I love using props. When playing games like “Call of Cthulhu” handing out newspaper excerpts and other handouts to the player makes the game feel more real. And this almost everytime improves the sense of horror. A friend of mine has a sheep’s skull that he sometimes brings along when he runs a game and places it in front of his GM screen. This adds a nice touch.
- Turn off the mobile phones
That should be a requirement for every gaming session! Just ask your players to turn off their phones. It makes things so much easier!
- No eating at the gaming table
Nothing destroys the mood faster than someone munching chips at the gaming table while the GM tries to describe the supernatural horror in all its details. Instead of having food at the table all the time, make pauses to have something to eat. During the meals turn of the lights again and let your players relax.
- Voice and sounds
One way to get your players attention especially when it’s supposed to be creepy is to talk with low volume. Usually they will listen more closely (especially if you robbed them of most of their sight by turning the lights down). When something dramatic happens become louder. Some GM even shout, stand up for more effect or even use maniacal laughter (if it’s appropriate).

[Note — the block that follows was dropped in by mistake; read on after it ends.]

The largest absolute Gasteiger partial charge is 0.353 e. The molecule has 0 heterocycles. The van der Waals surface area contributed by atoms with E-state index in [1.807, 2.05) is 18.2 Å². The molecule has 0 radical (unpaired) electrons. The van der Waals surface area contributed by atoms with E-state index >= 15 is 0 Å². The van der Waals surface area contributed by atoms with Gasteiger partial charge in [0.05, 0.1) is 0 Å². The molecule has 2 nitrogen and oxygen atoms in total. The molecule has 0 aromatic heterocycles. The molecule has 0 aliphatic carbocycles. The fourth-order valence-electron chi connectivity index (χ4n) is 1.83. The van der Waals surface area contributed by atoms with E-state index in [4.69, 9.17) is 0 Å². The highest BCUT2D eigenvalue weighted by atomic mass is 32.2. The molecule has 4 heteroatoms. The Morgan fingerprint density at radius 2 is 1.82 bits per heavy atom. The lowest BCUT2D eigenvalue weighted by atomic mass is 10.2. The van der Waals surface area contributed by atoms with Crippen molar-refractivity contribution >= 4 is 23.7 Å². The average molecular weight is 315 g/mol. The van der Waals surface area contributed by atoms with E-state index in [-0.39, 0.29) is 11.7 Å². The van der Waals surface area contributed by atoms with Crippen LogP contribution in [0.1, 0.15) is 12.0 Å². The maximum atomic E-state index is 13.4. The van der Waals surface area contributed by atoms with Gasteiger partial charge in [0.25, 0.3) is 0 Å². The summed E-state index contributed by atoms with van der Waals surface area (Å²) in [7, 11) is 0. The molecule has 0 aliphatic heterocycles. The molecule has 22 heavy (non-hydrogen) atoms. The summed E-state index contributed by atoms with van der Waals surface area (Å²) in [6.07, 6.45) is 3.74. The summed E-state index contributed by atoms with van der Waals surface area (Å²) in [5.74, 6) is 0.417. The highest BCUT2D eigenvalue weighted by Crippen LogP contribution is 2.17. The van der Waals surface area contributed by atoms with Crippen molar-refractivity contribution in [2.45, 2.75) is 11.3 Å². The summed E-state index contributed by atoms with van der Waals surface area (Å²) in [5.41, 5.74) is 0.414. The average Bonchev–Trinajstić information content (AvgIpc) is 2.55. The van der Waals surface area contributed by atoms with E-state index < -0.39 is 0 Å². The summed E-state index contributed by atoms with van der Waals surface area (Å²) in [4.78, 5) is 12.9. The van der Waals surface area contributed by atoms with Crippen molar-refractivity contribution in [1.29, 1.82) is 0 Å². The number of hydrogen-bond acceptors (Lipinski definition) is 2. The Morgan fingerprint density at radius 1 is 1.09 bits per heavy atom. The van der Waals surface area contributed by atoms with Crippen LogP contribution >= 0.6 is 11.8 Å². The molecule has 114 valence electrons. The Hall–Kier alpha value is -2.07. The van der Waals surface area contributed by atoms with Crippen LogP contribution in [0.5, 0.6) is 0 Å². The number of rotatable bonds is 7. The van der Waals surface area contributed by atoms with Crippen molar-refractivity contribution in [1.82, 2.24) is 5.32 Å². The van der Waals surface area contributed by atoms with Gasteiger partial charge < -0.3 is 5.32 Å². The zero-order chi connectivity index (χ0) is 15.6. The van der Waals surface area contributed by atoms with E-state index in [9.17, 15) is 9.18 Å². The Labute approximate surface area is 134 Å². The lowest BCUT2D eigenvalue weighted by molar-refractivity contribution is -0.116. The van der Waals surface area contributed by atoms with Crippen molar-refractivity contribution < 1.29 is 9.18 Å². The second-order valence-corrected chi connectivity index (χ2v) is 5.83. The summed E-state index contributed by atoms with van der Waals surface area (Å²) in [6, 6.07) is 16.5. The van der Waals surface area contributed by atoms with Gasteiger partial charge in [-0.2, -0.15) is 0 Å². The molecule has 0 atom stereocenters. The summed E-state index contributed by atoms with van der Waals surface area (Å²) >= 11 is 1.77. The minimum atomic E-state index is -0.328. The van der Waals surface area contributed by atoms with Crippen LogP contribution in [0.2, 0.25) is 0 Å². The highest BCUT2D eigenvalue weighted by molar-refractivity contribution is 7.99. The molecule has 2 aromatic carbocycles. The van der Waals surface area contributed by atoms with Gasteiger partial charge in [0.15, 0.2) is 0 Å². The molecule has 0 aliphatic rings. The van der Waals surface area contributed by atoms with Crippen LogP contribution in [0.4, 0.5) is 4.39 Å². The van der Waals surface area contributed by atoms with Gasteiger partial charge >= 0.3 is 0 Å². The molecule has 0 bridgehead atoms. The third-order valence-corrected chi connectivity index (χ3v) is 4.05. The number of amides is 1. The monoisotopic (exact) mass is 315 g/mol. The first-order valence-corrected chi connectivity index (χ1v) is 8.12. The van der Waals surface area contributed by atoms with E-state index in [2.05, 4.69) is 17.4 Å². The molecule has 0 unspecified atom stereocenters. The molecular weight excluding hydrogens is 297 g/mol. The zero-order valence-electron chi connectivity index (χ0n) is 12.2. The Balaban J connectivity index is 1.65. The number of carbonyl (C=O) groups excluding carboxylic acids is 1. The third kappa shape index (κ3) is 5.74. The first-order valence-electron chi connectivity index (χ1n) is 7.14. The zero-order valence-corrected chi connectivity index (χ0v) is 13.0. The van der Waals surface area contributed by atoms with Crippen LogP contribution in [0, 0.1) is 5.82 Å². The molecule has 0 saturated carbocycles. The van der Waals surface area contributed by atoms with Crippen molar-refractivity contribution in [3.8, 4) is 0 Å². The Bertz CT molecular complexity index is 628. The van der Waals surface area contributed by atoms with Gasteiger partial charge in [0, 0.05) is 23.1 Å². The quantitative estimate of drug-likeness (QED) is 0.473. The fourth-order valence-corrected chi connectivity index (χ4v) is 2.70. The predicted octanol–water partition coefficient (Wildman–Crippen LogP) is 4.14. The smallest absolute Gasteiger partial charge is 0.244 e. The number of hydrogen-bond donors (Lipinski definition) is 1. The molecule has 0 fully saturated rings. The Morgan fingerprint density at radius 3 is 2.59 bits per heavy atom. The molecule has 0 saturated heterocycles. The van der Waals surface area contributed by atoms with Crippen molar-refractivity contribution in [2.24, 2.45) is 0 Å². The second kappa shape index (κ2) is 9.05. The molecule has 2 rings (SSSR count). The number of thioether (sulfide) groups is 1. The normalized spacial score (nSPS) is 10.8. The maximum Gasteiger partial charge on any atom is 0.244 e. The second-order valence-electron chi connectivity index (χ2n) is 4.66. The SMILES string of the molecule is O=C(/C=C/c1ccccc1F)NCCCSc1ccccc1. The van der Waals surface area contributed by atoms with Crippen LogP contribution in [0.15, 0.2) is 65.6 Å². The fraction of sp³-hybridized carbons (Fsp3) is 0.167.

In one adventure scratching sounds played an important part, so I scratched with my fingernails over the underside of the gaming table for some great effect.
- Don’t overdo it
The most important advice is: don’t overdo it. If you constantly scratch under the table, flicker the lights, do creaky-door sounds all the time, it gets old fast. After a while your players will not be in fear but they will probably throw their dice at you just to make it stop. So use props, voice and sounds sparingly.
I hope these simple tricks will help you improve the mood in your horror adventures! And if you know of more tricks, please let all of us know in the comments!